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UCLA

Stained Glass Splendor on Campus

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By Marina Dundjerski, Photos by Daniel Chavkin

Published Apr 1, 2012 8:00 AM


art

In Kerchoff: California and Kerckhoff's life

To see more stained glass from campus, visit the photo gallery.

When UCLA's architects set forth their vision of a campus on Westwood's rolling hills reminiscent of Italy's northern landscape, they took inspiration from the Lombard Romanesque, incorporating richness of ornamental detail. Colorful stained glass windows, evocative of the classic churches of Italy, are a particularly striking feature.

Completed in 1929, Royce Hall, with its iconic twin towers, was UCLA's first administration and classroom building. In its corner stairwells, architect David C. Allison placed 15-foot-high stained glass windows with vibrant representations of academic themes, including the arts, geological sciences, jurisprudence and chemistry. One image, depicting an owl, a gear and an anvil, represents wisdom through the advances of civilization. Another, with a male crew member and a shield with a bear, symbolizes athletic prowess.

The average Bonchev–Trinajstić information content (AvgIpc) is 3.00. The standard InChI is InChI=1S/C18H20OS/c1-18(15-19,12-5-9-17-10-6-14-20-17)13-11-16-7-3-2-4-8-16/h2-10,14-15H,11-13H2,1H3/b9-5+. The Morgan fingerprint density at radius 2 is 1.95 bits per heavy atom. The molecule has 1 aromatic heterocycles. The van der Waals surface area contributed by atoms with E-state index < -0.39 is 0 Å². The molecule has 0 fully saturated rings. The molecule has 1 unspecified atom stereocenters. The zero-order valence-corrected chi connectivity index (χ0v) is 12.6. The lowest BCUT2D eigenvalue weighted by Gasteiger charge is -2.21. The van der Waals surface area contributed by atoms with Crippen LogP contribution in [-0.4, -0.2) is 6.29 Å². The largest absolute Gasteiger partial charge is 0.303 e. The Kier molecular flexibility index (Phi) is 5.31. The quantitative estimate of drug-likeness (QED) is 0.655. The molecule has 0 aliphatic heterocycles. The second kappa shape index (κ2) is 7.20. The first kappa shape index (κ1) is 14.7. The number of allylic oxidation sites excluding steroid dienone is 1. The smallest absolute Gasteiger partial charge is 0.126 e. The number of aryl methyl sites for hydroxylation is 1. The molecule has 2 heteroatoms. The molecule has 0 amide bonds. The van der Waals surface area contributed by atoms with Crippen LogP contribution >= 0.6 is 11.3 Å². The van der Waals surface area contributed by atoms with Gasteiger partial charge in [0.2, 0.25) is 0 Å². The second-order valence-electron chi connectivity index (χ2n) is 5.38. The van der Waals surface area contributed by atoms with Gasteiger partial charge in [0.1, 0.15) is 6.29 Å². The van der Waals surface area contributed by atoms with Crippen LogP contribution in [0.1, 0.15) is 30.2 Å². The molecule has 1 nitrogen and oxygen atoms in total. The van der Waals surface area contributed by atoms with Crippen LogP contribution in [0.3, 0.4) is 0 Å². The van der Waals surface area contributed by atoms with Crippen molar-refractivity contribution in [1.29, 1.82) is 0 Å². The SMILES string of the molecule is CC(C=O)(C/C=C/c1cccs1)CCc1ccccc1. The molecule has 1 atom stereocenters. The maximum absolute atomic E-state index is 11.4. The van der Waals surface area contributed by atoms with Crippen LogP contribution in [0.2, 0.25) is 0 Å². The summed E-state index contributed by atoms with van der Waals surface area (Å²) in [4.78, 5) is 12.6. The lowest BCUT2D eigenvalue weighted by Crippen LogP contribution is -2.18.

In 1931, however, one building was intentionally designed to veer away from the campus's overall style. Kerckhoff Hall, UCLA's first student union, was built in a Tudor Gothic style to signify the importance of its unique role in university life. But stained glass also is a predominant feature of Kerckhoff.

The original cafeteria and students' store were adorned with stained-glass representations of medieval attendants serving tobacco and food. Homage to the Golden State can be found through the incorporation of California motifs—including a '49er panning for gold, the brown bear and the squirrel.

In what used to be Kerckhoff's women's lounge—now just the upstairs lounge—are stained glass seals of some of the world's most prestigious universities and women's colleges, including Cambridge and Mount Holyoke. Another little-known tidbit: Stained glass in a fourth-floor window includes images of a redwood tree and a dam, representing the life of the building's namesake, German-American lumber and hydroelectric power pioneer William G. Kerckhoff.

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